Wing Walking and the golden age of Aviation

By Willie Bodenstein

Say Wing Walking and ones mind immediately goes back to the golden age of aviation and daring young men and woman in noisy Bi-planes performing death defying stunts that leaves one in awe.

Wing Walking was born when one Ormer Locklear a 26-year-old USA Army Air Service Pilot Cadet during a flight test much to the bewilderment of his flight instructor left the cockpit of his Jenny Bi-plane and climbed onto the wing to see some communication signalled to him which he had to interpret to pass his flight test. Ormer passed his flight test though his instructor was not amused. On another occasion he again left the cockpit to tighten a radiator cap that has come loose and once even fixed a sparkplug lead in flight.

Farfetched as this may be today in the early years of aviation it was quite common for the flight engineer to fix problems during flight. In fact the first in-flight refuelling was done when one Wesley May in 1921 left one aircraft and with a tank strapped to his back made his way to another and so performed the first ever plane to plane transfer of fuel.

After the end of the Second World War Ormer and many other young highly talented pilots found themselves with no prospects of employment and to earn a living they set about showing their skills by performing daring acts at county fairs or wherever the prospect of a paying audience presented itself and so the Barnstormers were born. These daring young men and later woman visited small communities and often using a farmer's field as a landing strip for a fee entertained the local populace who flocked to see the acts of bravado and at times sheer stupidity. The more audacious the act the more customers it drew and the better the prospect of earning a living was and thus these fearless performers always had to be inventive to keep the spectators coming back for more. So legend has it, on the 8 November 1918 Ormer performed the first public act of Wing Walking to an astonished crowd at Baron Field. Texas.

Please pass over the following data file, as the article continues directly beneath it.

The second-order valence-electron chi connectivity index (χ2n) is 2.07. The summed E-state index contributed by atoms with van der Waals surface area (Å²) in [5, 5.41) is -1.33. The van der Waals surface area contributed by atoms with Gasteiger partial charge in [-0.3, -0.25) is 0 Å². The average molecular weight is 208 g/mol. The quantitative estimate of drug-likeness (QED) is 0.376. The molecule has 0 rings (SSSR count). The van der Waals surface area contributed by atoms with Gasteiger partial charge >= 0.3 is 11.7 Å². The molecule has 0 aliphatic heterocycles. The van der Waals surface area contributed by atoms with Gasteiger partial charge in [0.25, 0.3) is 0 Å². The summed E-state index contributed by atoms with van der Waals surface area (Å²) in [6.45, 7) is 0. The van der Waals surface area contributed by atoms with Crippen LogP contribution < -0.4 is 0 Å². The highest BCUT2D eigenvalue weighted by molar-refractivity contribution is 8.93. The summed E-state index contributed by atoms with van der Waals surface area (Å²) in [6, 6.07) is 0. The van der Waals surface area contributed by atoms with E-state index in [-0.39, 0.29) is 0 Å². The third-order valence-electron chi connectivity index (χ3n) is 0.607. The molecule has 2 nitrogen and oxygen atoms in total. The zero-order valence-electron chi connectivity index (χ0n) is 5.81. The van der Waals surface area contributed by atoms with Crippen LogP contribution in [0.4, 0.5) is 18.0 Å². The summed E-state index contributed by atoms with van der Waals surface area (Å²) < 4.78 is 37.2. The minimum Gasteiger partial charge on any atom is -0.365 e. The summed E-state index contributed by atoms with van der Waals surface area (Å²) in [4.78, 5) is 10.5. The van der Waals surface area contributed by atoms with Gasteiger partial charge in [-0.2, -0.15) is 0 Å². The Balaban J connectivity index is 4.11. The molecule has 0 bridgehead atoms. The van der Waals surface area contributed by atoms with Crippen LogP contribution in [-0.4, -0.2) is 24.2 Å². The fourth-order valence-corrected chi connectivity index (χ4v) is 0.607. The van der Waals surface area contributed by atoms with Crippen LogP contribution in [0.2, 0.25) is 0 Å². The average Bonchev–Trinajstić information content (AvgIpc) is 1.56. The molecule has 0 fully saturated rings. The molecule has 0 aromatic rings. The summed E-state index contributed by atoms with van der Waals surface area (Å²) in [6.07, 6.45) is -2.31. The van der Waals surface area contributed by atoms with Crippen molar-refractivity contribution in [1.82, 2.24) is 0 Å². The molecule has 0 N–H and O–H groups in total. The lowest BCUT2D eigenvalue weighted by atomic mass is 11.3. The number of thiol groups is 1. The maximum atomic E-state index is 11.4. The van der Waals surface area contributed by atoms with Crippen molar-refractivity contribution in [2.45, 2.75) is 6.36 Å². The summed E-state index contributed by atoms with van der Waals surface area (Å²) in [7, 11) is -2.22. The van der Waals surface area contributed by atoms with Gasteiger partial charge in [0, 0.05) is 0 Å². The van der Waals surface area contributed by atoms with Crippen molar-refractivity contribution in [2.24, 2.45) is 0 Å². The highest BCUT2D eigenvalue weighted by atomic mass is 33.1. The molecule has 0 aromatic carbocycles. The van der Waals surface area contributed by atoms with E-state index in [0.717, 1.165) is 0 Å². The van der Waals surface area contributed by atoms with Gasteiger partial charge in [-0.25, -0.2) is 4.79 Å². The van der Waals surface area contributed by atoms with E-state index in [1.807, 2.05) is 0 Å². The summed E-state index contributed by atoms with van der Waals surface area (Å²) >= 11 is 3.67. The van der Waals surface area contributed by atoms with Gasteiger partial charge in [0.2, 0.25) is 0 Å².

People flocked to see the young ex Air Corps Lieutenant whose motto was 'Safety second” and he soon had a huge following and was firmly established as the King of Wing Walkers earning as much as $3,000 per day, a kings ransom in those days. Ormer had no death wish though and when asked why he did what he did he replied: “I do it to show what can be done. Somebody has got to show the way we will all be flying someday and the more things are attempted and accomplished, the quicker we will get there. Ormer is credited with developing most of the stunts used in wing walking and today he is widely recognised by his peers as the father of aerobatic flying.

Not to be outdone, others followed and Wing Walking was soon a must at any event and those that practised the art boastfully proclaimed that they were paid for the prospect of the spectators possibly seeing someone die. And those that indeed went to see just such a gruesome happening were often not disappointed as eight Wing Walkers met their fate between 1918 and 1920. Ormer himself died a mere two years later in 1920 whilst performing a stunt during a film shoot.

The parachute opened more opportunities for even more daring stunts but the dashing young Lieutenant never performed any, the master of that was a then unknown Charles Lindberg who started as a wing walker and whose signature act was a double parachute jump. Strapping two parachutes onto his back he would open the one and then to the horror of the skyward gazing crowd would cut it away and only at the last possible moment open the second chute to land safely.

But as in every performance those that do not innovate would soon found themselves out of favour and so the way was paved for a new breed of performer, the fairer sex. To keep the interest and the crowds coming and of consequence the money rolling in woman were soon recruited and the first woman to switch aircraft in the air was Ethel Dare whilst Mabel Cody, a niece of Buffalo Bill Cody, was the first woman to leave a speeding boat and climb onto a plane flying perilously close to it.

But all good things came to a pass and in 1936 the US Government passed laws that spelled the end to the macabre art of Wing Walking. All displays below 460 meters were banned, effectively making it almost impossible for those that flocked to the gatherings to see their heroes performing the death defying stunts. The death knell came when regulations were passed requiring those that still performed to pay exorbitant insurance premiums. The thrill was gone and those that for so long entertained millions could no longer afford to do so and by 1960 only a handful of performers still remained. Today the number of practitioners of the art can be counted on ones fingers.

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